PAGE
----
He’s committed himself solidly for many years to the things that have mattered, campaigning for Negro rights and against the Vietnam war long before it was fashionable to do so: active in the Democrat party in Connecticut; devoting time and energies to helping promising young film apprentices; donating his name and money to such organizations as Dick Hughes’ orphanages for the homeless waifs of the Vietnam war.

What matters to him also is his work.  It always has.

He claims he is as proud of his acting successes as his directorial achievements, b ut one gets the feeling he might be betraying a lie in that statement when he admits that, though he never reads reviews on the films in which he stars, he pores over critical notices of the movies he has directed.

Those Newman-directed movies, most notably, have been “Rachel, Rachel,” and Marigolds,” both starring his wife.

What is there about his direction that has enabled him to draw out of her two of the most outstanding portrayals of her career?

He shakes his head.  He says he doesn’t know.  He credits her magnificence in “Rachel” and as the bitter, neurotic tortured woman in “marigolds” to outstanding properties.

“They were both my type of films,” he observes.  “I believe in hitting the audience between the eyes – with a club if necessary – to get a message over.  Let’s face it, there’s so little real emotion left in life today.”

The product of a Jewish father, a Catholic mother who converted to Christian Science, he was raised in Cleveland, Ohio.  Today – and for many years – he and Joanne and their three children call the rural, wooded area of Westport, Connecticut home.  It is there, among the stoic New Englanders, that he is accepted as a man who happens to make his living as a star, but doesn’t act like a star.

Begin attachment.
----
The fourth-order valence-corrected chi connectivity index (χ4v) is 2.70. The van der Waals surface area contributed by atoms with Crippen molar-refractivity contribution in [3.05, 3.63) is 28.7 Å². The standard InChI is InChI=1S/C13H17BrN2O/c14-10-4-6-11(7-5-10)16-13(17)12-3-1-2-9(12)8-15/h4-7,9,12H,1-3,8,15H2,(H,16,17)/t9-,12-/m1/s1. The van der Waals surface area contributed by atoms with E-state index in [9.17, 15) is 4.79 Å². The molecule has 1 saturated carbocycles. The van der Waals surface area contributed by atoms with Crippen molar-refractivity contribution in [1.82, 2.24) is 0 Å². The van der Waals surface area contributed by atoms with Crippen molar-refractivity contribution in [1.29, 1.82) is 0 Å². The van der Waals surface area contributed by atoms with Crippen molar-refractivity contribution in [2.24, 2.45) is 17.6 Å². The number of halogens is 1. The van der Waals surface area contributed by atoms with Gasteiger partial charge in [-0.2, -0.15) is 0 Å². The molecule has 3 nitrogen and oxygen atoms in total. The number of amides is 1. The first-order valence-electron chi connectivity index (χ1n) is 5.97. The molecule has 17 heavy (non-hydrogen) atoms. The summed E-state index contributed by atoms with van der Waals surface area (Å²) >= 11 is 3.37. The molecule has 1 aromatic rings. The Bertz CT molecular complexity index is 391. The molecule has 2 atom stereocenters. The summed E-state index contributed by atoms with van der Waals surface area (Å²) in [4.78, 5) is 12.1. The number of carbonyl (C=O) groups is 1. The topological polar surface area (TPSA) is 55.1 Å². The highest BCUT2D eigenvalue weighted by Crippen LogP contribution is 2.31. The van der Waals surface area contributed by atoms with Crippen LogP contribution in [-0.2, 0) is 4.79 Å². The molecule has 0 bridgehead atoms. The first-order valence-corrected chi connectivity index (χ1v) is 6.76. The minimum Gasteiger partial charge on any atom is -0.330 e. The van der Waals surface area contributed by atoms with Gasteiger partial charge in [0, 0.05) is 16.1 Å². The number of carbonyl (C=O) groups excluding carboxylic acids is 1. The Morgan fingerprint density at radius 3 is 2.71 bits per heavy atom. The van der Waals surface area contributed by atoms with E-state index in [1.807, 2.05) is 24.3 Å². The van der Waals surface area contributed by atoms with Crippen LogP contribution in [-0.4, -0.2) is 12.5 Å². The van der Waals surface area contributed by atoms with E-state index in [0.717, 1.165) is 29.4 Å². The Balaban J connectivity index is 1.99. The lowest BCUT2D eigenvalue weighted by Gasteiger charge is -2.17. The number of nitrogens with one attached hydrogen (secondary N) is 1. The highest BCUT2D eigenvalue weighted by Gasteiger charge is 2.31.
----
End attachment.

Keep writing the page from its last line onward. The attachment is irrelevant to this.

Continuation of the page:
You ask him about his unique-by-Filmland-standards marriage which has seen Joanne willingly subjugate her career to his, accepting assignments when they fit into his schedule; arranging her schedule so that she’ fee to be with Paul whenever, wherever movie locations take him.

“It’s been deliberate,” he says.  “And I’m not sure it wasn’t a mistake.  I guess we were bound by the traditional hang-ups of marriage, a wife’s guilts that she should be with a husband at all times.  We were probably old-fashioned, not very hip.  But we’ve done it the way Joanne has wanted to do it.  It’s been her choice.”

Would it ever be their choice to transplant themselves back to Hollywood?

He gives me that look, the piercing Paul Newman stare that leaves one bare.

“You must be kidding,” he says and laughs.  He glances out at the blue Pacific, at the brilliant sun that has burst thought the clouds.  He gazes somewhere beyond the horizon and he murmurs, “Remember, I tried it her once before- — when I needed it.  I didn’t like it then.   I don’t need it now.”